Northwestern Professor Liz Gerber Named 2014 Recipient of Computer Science and Engineering Undergraduate Teaching Award
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LOS ALAMITOS, Calif., 28 February 2014 – Northwestern University Cordell Breed Junior Professor of Design Liz Gerber has been named the 2014 recipient of the IEEE Computer Society Computer Science and Engineering Undergraduate Teaching Award for her contributions to learning.
Liz Gerber earned her MS and PhD in Product Design and Management Science and Engineering at Stanford. She specializes in design and human-computer interaction, particularly how social computing supports the innovation process. Her current research investigates crowd-funding as a mechanism for reducing disparities in entrepreneurship. Gerber was recognized “for her paradigm-shifting extracurricular design initiative that fosters interdisciplinary collaboration and learning.”
Gerber’s work funded by the US National Science Foundation and the National Collegiate Inventors and Innovators Alliance has appeared in peer-reviewed journals, including Transactions on Computer Human Interactions, Design Studies, and Organization Science.
As an award-winning teacher and researcher, Liz has touched the lives of more than 6,000 students through her teaching at Northwestern’s Segal Design Institute and Stanford University’s Hasso Plattner’s Institute of Design and through her paradigm-shifting creation, Design for America, a national network of students using design to tackle social challenges.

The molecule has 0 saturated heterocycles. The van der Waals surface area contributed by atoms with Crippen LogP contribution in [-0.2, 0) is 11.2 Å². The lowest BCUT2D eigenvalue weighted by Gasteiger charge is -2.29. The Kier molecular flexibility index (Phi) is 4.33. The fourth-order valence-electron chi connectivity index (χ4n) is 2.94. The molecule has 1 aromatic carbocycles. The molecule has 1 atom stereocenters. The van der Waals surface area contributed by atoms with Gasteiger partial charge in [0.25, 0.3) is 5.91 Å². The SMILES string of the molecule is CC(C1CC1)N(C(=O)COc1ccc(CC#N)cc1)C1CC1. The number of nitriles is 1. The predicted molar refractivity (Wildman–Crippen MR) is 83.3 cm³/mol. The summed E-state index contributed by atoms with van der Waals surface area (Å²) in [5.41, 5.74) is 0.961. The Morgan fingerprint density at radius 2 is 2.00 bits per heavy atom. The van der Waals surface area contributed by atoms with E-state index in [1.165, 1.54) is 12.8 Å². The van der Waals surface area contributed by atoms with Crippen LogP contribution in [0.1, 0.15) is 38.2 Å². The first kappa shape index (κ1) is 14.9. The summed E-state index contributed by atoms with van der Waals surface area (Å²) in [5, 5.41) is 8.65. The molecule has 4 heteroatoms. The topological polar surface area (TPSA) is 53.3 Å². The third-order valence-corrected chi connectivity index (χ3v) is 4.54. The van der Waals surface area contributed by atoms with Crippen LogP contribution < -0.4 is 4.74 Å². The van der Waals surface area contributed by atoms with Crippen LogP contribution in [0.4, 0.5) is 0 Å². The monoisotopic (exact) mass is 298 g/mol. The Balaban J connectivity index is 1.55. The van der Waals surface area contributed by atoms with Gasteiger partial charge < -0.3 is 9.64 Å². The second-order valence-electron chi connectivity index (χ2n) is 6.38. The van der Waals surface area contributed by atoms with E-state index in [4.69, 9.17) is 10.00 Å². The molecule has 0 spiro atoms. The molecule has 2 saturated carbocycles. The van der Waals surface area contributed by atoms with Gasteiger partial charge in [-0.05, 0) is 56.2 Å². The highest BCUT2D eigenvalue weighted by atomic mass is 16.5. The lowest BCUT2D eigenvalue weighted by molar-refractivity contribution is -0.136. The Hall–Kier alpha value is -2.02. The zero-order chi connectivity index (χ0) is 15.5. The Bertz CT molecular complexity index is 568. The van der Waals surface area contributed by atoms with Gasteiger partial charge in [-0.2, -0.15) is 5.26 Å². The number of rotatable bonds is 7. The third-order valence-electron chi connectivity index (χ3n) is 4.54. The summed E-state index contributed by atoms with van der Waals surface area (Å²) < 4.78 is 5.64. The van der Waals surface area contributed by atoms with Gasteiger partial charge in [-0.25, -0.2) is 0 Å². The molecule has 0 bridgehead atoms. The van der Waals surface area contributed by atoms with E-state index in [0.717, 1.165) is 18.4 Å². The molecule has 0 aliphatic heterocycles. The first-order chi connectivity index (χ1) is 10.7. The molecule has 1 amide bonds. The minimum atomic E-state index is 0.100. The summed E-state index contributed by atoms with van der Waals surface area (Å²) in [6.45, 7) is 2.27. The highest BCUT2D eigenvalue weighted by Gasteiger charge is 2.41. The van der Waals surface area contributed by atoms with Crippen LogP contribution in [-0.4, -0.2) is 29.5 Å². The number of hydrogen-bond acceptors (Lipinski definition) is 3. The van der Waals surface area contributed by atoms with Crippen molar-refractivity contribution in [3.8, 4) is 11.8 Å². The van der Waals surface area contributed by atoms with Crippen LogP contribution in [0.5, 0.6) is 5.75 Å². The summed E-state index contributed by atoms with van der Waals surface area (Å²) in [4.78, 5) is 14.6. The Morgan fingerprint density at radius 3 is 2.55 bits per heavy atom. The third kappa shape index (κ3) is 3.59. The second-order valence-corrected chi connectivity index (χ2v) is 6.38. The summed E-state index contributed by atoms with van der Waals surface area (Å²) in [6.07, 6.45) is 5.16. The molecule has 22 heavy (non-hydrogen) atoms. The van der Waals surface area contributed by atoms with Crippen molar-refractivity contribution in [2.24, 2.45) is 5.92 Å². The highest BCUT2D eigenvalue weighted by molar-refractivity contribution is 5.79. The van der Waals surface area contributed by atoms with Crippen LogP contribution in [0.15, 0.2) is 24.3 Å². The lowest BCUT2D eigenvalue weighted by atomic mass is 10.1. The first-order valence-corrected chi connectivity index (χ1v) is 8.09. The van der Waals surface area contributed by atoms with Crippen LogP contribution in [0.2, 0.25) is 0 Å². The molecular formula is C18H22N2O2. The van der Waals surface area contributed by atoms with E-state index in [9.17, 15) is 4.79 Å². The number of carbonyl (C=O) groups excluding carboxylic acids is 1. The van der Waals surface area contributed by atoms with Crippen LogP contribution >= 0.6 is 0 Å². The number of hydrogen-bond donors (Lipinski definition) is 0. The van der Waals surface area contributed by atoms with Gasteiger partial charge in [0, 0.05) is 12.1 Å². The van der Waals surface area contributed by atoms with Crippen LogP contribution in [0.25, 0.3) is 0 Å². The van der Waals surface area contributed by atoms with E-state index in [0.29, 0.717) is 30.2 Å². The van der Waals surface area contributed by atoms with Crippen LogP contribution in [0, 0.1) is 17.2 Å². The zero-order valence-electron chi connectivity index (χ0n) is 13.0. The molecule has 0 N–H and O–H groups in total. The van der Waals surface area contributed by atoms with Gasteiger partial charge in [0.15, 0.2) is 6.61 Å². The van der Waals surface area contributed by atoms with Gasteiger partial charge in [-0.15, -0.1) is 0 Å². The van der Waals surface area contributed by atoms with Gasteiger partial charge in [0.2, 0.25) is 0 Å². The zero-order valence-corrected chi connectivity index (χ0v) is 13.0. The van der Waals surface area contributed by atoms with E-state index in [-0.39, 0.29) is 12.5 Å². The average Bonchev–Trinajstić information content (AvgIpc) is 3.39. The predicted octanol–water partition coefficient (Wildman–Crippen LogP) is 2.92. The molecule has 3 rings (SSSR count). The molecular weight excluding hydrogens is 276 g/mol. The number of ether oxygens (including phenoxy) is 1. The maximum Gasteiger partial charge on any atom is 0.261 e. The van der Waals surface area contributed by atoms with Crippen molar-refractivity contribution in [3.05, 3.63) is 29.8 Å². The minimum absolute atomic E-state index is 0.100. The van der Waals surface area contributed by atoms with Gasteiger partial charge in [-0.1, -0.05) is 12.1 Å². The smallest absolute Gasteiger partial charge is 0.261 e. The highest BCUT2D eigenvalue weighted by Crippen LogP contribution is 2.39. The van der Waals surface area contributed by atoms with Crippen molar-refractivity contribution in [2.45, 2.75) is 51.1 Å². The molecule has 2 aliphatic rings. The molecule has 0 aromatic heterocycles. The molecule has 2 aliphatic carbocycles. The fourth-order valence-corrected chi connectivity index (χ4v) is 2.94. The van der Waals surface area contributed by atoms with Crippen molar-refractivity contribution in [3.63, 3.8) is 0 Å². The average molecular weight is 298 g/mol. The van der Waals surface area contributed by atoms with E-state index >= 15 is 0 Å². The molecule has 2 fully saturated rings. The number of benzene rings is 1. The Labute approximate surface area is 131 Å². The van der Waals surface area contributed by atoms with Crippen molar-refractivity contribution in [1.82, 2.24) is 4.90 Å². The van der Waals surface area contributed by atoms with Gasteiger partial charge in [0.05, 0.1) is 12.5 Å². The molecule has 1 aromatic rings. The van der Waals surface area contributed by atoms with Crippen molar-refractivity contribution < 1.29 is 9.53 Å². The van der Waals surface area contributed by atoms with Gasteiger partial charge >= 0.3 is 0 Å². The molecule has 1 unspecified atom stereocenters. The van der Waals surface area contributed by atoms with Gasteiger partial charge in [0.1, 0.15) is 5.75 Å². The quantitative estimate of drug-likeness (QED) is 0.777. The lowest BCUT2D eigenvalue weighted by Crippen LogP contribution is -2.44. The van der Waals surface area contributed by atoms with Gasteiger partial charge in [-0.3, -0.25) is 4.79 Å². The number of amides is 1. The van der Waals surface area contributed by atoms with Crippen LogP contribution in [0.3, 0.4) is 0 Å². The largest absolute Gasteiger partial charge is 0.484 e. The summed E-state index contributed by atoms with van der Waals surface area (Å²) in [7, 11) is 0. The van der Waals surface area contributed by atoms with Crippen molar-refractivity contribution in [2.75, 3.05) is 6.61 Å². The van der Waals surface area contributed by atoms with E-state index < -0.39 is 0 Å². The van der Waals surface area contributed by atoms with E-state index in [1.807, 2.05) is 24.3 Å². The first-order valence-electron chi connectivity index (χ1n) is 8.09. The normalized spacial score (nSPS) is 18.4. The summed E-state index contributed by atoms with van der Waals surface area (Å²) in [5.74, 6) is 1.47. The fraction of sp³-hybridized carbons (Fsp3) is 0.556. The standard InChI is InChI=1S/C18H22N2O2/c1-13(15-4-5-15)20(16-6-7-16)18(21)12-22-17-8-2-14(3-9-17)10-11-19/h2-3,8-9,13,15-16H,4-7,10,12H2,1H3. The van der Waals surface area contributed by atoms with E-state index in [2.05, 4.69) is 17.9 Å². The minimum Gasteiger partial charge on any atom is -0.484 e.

In the past five years, Gerber’s students have won more than 25 local and national awards for their technical innovations, such as the Dell Social Innovation Award and Federal Health Design Challenge, and they have launched companies to address complex societal problems such as hospital-acquired infections and Type 2 Diabetes. Her students been featured in outlets such as MIT’s Technology Review, The Chicago Tribune, Wall Street Journal, ABC News, and more.
The Computer Science and Engineering Undergraduate Teaching Award comes with a certificate and $2,000 honorarium. The award honors outstanding contributions to undergraduate education through teaching and service, and for help in maintaining interest in the field.